The Mosque of Muhammad Ali Pasha has a central dome surrounded by four small domes and four semicircular domes. The slender minarets have a Turkish architectural style and are 82 meters high. The tomb of Muhammad Ali Pasha is located at the center of the courtyard and is made of Carrara marble. The arcaded courtyard offers a spectacular view of the city across to the pyramids at Giza. The large prayer hall is covered by a large Turkish-style dome. The Southwestern parapet offers views of Cairo, the Sultan Hassan Mosque and the Ibn Tulun Mosque.

Why You Should Visit:
As part of the Citadel that you get to explore, this mosque stands out the most, especially at night with its beautiful illumination.
Add to this the design and intricacy of the mosaic inside, which truly makes it a great antiquity.
Because it sits on top of a mountain, you can also take in expansive views of the city and the pyramids.

Try to go early in the morning or late afternoon to avoid the heat and go on a sunny day as well – makes a lot of difference when enjoying the view!
Be sure to ask the cost of the "tour guide" assistance before you agree to hear more about the mosque.
The Citadel

5) The Citadel (must see)

The Cairo Citadel on Mokattam Hill is a large Islamic fortification commanding spectacular views of the city. Many landmark Mosques and museums are located here today.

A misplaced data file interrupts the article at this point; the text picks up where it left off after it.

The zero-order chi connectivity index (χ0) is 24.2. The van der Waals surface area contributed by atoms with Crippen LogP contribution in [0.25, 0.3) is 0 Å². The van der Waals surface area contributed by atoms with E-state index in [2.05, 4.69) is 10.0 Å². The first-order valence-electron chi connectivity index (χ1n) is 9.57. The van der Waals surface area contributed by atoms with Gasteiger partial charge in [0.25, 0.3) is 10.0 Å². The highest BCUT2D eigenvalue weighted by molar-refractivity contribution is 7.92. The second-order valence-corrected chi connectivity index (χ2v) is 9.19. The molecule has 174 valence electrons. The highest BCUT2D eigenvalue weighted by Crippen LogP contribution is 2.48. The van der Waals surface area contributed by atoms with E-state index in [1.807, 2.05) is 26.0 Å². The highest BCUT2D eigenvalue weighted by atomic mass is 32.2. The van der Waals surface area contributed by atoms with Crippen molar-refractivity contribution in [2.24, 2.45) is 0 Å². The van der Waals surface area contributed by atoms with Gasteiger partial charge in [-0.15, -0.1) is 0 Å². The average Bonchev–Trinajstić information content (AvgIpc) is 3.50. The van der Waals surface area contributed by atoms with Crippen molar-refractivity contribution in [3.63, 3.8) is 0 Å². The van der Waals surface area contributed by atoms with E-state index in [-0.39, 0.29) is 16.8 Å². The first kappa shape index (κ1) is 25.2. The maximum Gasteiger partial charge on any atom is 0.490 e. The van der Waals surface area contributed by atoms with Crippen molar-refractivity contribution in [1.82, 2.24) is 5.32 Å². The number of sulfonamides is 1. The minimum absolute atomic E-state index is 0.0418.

The Cairo Citadel served as a place where Sultans from the Mamluk Dynasties came for the cool air and to enjoy the spectacular views. It was the Ayyubid Ruler Salah-ad-Din who realized the strategic advantage of fortifying the citadel to protect the city from the crusaders. The wall around the citadel was constructed between 1176 and 1183. It served both as a fortress and a Royal City at the time. The Mamluk Sultan, Al Nasir Muhammad regained power in the 1330s and destroyed most of the Ayyubid structures. Later the Ottoman rulers, tore down most of the Mamluk buildings in the 1800s.

Today, only the walls of the Ayyubid fortress and the Bir Yusuf or St. Josephs Well remain from the original structure. The green domed Mosque of Al Nasir Muhammad and a portion of his striped palace remain from the Mamluk era. All other structures are built by the Ottoman Rulers, in particular Muhammad Ali Pasha the founder of the last dynasty that ruled Egypt. The four museums that are now located within the Citadel are the Police Museum, the National Military Museum, the Carriage Museum and the Al-Gawhara Palace museum.